Chapter 1: A Red Wagon in a Field of Snow.
Chapter 2: The Slot Machine That Kept Coming Up Cherries.
Chapter 3: Falling Down the Rabbit Hole.
Chapter 4: Finding More Peters (to Pay Paul).
Chapter 5: The Goddess of Justice Wears a Blindfold.
Chapter 6: Didn't Anyone Want a Pulitzer?
Chapter 7: More Red Flags Than the Soviet Union.
Chapter 8: Closing the Biggest Barn Door in Wall Street History.
Chapter 9: Soaring Like an Eagle Surrounded by Turkeys.
Epilogue: Mr. Pinkslip Goes to Washington.
Appendix A: Madoff Tops Charts; Skeptics Ask How.
Appendix B: The World's Largest Hedge Fund Is a Fraud.
Appendix C: Online Resource Guide for the Classroom and Beyond.
A Note on Sources.
About the Author.
] Markopolos, the whistleblower who filed five unheeded complaints against Ponzi king Bernie Madoff over nine years, has produced an astonishing true-life whodunit set amidst the personalities, plots, and international intrigue of Wall Street. Having collected damning information on money manager Madoff-the respected co-founder of NASDAQ who ran the largest financial scam in history-since 1999, Markopolos's work as a chartered financial analyst and certified fraud examiner, aided by an industry journalist and two colleagues from his days as a derivatives portfolio manager, lays bare the Security and Exchange Commission (SEC) as a tragically inept regulating agency that "didn't give a rat's ass about protecting investors," and seemed to consider Madoff "just another guy cutting some corners." Realizing he had not one but two powerful opponents-"Madoff and this nonfunctioning agency"-Markopolos refused to give up, despite fearing for his life and his family; accordingly, he transmits his team's determination and fascination in contagious detail. The hows and whys of Madoff's eventual arrest, Markopolos's subsequent appearances before Congress, and the carnival of press coverage makes a satisfying conclusion to this strange epic; Markopolos also includes complete documentation of his formal submissions to the SEC, plus his recommendations for much-needed reform at the agency. (Mar.)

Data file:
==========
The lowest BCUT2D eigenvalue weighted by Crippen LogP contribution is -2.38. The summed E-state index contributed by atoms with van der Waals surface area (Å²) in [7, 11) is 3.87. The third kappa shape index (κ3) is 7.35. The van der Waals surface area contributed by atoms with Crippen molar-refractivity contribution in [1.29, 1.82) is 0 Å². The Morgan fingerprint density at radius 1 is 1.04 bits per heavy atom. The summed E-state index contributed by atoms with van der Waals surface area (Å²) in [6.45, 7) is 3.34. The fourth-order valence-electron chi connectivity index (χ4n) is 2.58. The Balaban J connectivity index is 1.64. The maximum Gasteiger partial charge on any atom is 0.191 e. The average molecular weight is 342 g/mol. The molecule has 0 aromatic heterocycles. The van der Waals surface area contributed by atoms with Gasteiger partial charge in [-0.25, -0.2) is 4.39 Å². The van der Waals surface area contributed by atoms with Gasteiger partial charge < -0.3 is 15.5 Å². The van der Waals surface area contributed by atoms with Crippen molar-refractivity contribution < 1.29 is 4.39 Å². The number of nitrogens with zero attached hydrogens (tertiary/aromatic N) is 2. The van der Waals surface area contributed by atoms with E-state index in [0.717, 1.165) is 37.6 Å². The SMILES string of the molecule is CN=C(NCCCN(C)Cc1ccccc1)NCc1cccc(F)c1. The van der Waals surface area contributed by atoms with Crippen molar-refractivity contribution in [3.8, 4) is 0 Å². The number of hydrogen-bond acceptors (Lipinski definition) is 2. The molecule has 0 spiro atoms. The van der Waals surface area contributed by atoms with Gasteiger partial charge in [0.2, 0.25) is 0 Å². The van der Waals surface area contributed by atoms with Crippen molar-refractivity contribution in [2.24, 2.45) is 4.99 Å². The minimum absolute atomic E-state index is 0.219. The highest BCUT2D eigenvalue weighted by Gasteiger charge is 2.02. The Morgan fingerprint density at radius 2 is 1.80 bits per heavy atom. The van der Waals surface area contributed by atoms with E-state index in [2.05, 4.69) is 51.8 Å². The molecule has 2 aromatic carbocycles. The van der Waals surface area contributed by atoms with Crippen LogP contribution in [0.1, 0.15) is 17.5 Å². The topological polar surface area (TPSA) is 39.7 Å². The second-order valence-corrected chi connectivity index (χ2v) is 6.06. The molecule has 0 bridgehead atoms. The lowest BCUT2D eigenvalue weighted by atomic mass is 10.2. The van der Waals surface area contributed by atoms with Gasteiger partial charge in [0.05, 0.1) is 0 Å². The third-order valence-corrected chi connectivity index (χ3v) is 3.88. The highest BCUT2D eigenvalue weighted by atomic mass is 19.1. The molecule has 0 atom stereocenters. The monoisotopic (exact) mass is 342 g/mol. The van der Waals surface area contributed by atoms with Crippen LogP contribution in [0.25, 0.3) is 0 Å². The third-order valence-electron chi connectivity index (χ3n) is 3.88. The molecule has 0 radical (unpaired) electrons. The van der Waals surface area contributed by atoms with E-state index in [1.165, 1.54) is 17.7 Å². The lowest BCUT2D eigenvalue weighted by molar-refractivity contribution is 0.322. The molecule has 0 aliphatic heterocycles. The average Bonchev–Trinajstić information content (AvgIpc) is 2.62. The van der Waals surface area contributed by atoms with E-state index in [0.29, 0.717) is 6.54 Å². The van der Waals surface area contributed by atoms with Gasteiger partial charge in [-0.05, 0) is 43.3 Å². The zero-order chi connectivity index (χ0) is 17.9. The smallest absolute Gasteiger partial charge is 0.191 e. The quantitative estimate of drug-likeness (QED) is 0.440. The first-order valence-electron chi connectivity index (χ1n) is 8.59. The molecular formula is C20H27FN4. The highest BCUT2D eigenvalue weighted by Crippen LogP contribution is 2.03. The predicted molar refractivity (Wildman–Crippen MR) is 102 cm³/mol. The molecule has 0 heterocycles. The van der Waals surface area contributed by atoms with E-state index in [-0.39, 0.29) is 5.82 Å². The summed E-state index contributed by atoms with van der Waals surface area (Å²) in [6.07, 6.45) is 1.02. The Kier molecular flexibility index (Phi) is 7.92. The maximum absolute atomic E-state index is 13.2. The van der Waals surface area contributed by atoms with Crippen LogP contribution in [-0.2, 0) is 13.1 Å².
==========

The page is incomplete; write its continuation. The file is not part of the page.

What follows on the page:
, March 29, 2010)
"…a salutary tale and the detailed regulatory lessons offered in the epilogue deserve attention." (Financial Times, March 2010)